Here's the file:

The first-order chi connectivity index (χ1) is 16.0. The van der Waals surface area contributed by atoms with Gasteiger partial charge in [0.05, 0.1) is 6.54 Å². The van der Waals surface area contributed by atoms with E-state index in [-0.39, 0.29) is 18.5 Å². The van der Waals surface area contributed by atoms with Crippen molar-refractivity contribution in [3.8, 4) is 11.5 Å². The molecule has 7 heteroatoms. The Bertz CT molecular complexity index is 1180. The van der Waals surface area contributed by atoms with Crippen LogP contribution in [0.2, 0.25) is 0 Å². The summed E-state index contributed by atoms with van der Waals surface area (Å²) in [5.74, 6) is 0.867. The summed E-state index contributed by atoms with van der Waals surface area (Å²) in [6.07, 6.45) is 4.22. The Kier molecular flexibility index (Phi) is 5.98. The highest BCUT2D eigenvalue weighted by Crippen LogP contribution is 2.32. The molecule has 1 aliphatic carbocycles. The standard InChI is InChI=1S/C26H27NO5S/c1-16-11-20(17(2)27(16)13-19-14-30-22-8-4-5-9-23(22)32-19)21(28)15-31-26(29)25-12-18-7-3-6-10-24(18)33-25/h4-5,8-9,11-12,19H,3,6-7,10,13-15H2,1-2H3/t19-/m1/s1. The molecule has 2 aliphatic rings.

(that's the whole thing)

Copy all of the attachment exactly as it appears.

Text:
The first-order chi connectivity index (χ1) is 16.0. The van der Waals surface area contributed by atoms with Gasteiger partial charge in [0.05, 0.1) is 6.54 Å². The van der Waals surface area contributed by atoms with E-state index in [-0.39, 0.29) is 18.5 Å². The van der Waals surface area contributed by atoms with Crippen molar-refractivity contribution in [3.8, 4) is 11.5 Å². The molecule has 7 heteroatoms. The Bertz CT molecular complexity index is 1180. The van der Waals surface area contributed by atoms with Crippen LogP contribution in [0.2, 0.25) is 0 Å². The summed E-state index contributed by atoms with van der Waals surface area (Å²) in [5.74, 6) is 0.867. The summed E-state index contributed by atoms with van der Waals surface area (Å²) in [6.07, 6.45) is 4.22. The Kier molecular flexibility index (Phi) is 5.98. The highest BCUT2D eigenvalue weighted by Crippen LogP contribution is 2.32. The molecule has 1 aliphatic carbocycles. The standard InChI is InChI=1S/C26H27NO5S/c1-16-11-20(17(2)27(16)13-19-14-30-22-8-4-5-9-23(22)32-19)21(28)15-31-26(29)25-12-18-7-3-6-10-24(18)33-25/h4-5,8-9,11-12,19H,3,6-7,10,13-15H2,1-2H3/t19-/m1/s1. The molecule has 2 aliphatic rings.